The pace of diabetes innovation is faster than ever. While a cure continues to remain out of reach, there are new medications, therapies, tools and technologies that can make living with diabetes a whole lot easier. Looking back over the past decade, it’s pretty amazing how far diabetes innovation has come. Let’s take a look at some of the headliners over the past 10 years.
CGM, or continuous glucose monitoring, is here to stay. Evidence shows that use of CGM helps to improve glycemic control and reduce the risk of hypoglycemia (low blood sugar) in both people with type 1 and type 2 diabetes. And a study published in April 2018 in the journal Diabetes Care showed that use of CGM increased quality of life by extending the amount of time that users enjoy good health. The American Diabetes Association Standards of Medical Care and the Endocrine Society now state that CGM use is part of the standard of care for those with type 1 diabetes. In fact, CGM use in those with type 1 has risen from just 6% in 2011 to 38% in 2018.
What’s the big deal about CGM? Well, for one thing, it can practically eliminate or at least drastically reduce the need for fingersticks. If you think about it, many people with type 1 diabetes check their blood sugars with a meter up to 10 times a day. That amounts to 70 fingersticks a week or 240 times a month or 2880 times a year. No wonder fingertips get sore! Currently, three CGM systems no longer require fingersticks: The FreeStyle Libre Flash Glucose Monitoring System, the Eversense CGM System and the Dexcom G6 System.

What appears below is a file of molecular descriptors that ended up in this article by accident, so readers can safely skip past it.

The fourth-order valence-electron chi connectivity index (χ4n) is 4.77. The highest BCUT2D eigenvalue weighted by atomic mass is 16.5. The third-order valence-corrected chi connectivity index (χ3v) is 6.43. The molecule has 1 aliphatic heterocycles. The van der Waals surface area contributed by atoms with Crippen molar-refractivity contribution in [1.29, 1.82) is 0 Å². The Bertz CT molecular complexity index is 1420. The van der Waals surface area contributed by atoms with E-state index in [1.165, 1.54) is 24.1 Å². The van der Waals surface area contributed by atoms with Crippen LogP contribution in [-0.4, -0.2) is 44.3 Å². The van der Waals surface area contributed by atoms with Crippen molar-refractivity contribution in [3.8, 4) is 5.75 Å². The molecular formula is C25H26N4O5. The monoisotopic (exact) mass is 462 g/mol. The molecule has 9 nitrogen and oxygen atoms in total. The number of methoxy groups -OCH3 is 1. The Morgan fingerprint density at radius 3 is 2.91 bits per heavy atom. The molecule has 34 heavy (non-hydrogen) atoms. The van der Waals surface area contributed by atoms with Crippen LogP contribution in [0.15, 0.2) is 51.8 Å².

Speaking of the Eversense CGM System, this CGM has an advanced sensor that is implanted just under the skin of the upper arm and monitors glucose for up to 90 days. No more changing sensors every 7, 10 or 14 days.
Cost has always been a barrier to CGM adoption. While still not inexpensive, CGM is now more affordable for many people: Abbott’s FreeStyle Libre sensors cost between $75 to $150 per month, or $900 to $1800 per year, compared to the more typical $3000 to $5000 per year for other CGM systems, according to a March 2019 article in the American Journal of Managed Care. And more health plans, including Medicare, are covering the cost of CGM for those using intensive insulin therapy. Let’s hope the cost continues to come down and be more affordable for everyone with diabetes.
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The use of an insulin pen to deliver insulin has grown in popularity, making it easier and more convenient to inject insulin than using the more traditional insulin vial and syringe. Insulin pens have also proven their worth by increasing accuracy in dosing, adherence and quality of life.
Since its debut in the U.S. in 1985, the insulin pen has become “smart,” literally. Eli Lilly, Novo Nordisk and Common Sensing have versions of smart pens — but what makes them so smart? These devices do more than just deliver insulin: they contain a memory that records the time, date and dose of insulin injected. One of these pens, called the InPen (which, by the way, allows for 1/2-unit dosing) contains a calculator that computes your insulin dose based on previous doses, current blood glucose level and carbohydrate intake. To make this happen, you have to pair the InPen with the InPen Mobile app on your smartphone and enter a few settings provided by your healthcare provider. Smart pens can also transmit data, such as the dose of insulin injected, to the cloud, and this data can be shared with healthcare providers for more integrated diabetes management.